Take the 2-minute tour ×
Server Fault is a question and answer site for professional system and network administrators. It's 100% free, no registration required.

On my Vserver Id like to configure a subdomain. So I have the following entries in my apache vhost config. I want to have my site app1.example.com to run as own site, so that pages and files have the domain e.g. app1.example.com/photo.jpg or app1.example.com/blog/.

<VirtualHost *:80>
  DocumentRoot /var/www/app1
  ServerName app1.example.com
<VirtualHost>

<VirtualHost *:80>
  DocumentRoot /var/www/example
  ServerName example.com
<VirtualHost>

<VirtualHost *:80>
  DocumentRoot /var/www/wildcard
  ServerName other.example.com
  ServerAlias *.example.com
<VirtualHost>

But WHY do I need a DNS like this additionally? Dont I set this already in my vhost config?

Host        Type    Destination
app1        A       78.xx.xx.xx (my IP)
*           A       78.xx.xx.xx

Or do I need to point the destination to a directory like this: app1.example.com Thx for advise!

share|improve this question

2 Answers 2

If you have a wildcard record pointing to the IP of your subdomain you won't need the more specific app1 A record, the wildcard will take care of that. The user's browser sends:

Host: app1.example.com

When it makes a request for that domain, that's how Apache knows which domain the client wants. The wildcard record will tell the browser to send that request to your server.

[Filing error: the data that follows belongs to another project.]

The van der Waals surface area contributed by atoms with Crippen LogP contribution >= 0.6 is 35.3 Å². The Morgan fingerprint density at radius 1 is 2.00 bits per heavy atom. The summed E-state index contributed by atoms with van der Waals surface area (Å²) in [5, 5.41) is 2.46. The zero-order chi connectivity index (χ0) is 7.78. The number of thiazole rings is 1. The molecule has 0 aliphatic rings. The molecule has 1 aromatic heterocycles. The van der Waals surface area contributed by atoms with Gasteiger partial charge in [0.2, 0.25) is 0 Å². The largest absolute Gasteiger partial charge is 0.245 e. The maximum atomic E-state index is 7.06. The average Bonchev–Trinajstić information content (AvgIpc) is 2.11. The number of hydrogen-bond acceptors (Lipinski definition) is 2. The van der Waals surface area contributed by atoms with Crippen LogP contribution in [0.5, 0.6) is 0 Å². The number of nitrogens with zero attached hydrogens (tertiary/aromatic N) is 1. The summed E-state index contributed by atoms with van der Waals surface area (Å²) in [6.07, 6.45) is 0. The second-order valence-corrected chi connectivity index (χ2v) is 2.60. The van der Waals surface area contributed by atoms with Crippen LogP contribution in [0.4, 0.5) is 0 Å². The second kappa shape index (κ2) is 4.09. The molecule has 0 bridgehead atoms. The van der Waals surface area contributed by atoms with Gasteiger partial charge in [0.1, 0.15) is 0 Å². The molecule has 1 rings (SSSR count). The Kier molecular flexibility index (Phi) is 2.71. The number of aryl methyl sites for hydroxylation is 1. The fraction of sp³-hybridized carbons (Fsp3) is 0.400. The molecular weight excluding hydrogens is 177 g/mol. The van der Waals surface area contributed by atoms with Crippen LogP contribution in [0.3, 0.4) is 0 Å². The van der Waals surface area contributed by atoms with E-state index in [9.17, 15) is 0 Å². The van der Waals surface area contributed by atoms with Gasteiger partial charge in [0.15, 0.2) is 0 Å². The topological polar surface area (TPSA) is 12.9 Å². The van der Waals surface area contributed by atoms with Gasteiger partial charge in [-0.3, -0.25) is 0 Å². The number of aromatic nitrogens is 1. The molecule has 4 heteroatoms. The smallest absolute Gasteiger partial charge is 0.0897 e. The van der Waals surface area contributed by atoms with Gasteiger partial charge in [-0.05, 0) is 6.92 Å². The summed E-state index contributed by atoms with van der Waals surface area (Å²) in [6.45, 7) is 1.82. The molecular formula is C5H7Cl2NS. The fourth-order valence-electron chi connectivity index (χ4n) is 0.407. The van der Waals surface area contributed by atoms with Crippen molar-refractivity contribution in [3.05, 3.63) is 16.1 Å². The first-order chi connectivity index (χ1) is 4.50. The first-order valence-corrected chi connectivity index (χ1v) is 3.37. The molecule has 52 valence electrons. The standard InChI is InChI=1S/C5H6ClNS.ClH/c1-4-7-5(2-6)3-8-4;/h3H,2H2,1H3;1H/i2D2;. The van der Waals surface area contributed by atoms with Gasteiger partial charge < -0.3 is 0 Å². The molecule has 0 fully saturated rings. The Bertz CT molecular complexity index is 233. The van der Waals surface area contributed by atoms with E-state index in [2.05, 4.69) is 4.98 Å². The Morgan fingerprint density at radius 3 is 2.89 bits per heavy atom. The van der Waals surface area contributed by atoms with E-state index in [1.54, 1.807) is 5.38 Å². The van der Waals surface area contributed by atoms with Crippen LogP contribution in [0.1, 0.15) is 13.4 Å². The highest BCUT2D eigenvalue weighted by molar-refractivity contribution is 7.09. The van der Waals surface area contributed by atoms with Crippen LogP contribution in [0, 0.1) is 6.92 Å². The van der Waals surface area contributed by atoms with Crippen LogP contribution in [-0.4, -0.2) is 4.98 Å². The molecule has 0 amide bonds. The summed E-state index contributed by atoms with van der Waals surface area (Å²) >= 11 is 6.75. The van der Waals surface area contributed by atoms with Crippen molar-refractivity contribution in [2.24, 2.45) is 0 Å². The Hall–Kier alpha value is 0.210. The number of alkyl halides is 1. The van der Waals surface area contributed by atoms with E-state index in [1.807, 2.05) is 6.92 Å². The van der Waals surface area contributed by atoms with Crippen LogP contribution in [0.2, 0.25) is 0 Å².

share|improve this answer

Hmm, I think that perhaps part of the problem is the usage of '=' in setting DocumentRoot. Unless that is some alternative syntax that is rarely used the apache documentation appears to recommend using something like 'DocumentRoot /foo/bar' where /foo/bar is the document root you want. See http://httpd.apache.org/docs/2.1/mod/core.html#documentroot . With regards to your dns issue, the user's browser will send the host header, which if you have the NameVirtualHosts directive set prooerly, will cause the VirtualHost directive with the matching ServerName or ServerAlias to be used. You can configure your DNS server with either a wildcard '*' entry or specific entries or both - the browser will still send the appropriate hosts header.

share|improve this answer
    
yes the = is a syntax error :) –  DannyRe Feb 7 '12 at 10:56
    
It's all good, mate. Apache config directives do have some interesting syntax. –  Justin Lynn Feb 7 '12 at 10:58

Your Answer

 
discard

By posting your answer, you agree to the privacy policy and terms of service.

Not the answer you're looking for? Browse other questions tagged or ask your own question.